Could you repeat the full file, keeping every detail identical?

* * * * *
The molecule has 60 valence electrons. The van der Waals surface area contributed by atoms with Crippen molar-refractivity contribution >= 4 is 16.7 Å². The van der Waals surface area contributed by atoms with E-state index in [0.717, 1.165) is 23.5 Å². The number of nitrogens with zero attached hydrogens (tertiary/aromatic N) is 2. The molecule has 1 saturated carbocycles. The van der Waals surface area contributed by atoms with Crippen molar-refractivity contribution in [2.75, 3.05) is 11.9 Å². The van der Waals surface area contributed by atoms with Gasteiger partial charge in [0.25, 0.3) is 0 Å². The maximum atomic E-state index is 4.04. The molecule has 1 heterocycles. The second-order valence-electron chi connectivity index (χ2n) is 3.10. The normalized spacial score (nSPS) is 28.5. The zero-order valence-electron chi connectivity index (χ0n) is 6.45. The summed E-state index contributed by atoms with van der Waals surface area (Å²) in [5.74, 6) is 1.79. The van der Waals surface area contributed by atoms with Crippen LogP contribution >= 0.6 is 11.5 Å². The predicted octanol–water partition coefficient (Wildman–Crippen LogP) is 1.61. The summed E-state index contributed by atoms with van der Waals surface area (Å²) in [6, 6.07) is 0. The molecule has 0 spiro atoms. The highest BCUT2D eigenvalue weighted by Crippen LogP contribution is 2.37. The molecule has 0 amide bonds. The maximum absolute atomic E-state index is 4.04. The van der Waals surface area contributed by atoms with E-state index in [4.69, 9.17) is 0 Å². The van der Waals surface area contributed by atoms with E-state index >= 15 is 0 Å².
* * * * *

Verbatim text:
The molecule has 60 valence electrons. The van der Waals surface area contributed by atoms with Crippen molar-refractivity contribution >= 4 is 16.7 Å². The van der Waals surface area contributed by atoms with E-state index in [0.717, 1.165) is 23.5 Å². The number of nitrogens with zero attached hydrogens (tertiary/aromatic N) is 2. The molecule has 1 saturated carbocycles. The van der Waals surface area contributed by atoms with Crippen molar-refractivity contribution in [2.75, 3.05) is 11.9 Å². The van der Waals surface area contributed by atoms with Gasteiger partial charge in [0.25, 0.3) is 0 Å². The maximum atomic E-state index is 4.04. The molecule has 1 heterocycles. The second-order valence-electron chi connectivity index (χ2n) is 3.10. The normalized spacial score (nSPS) is 28.5. The zero-order valence-electron chi connectivity index (χ0n) is 6.45. The summed E-state index contributed by atoms with van der Waals surface area (Å²) in [5.74, 6) is 1.79. The van der Waals surface area contributed by atoms with Crippen LogP contribution >= 0.6 is 11.5 Å². The predicted octanol–water partition coefficient (Wildman–Crippen LogP) is 1.61. The summed E-state index contributed by atoms with van der Waals surface area (Å²) in [6, 6.07) is 0. The molecule has 0 spiro atoms. The highest BCUT2D eigenvalue weighted by Crippen LogP contribution is 2.37. The molecule has 0 amide bonds. The maximum absolute atomic E-state index is 4.04. The van der Waals surface area contributed by atoms with E-state index in [4.69, 9.17) is 0 Å². The van der Waals surface area contributed by atoms with E-state index >= 15 is 0 Å².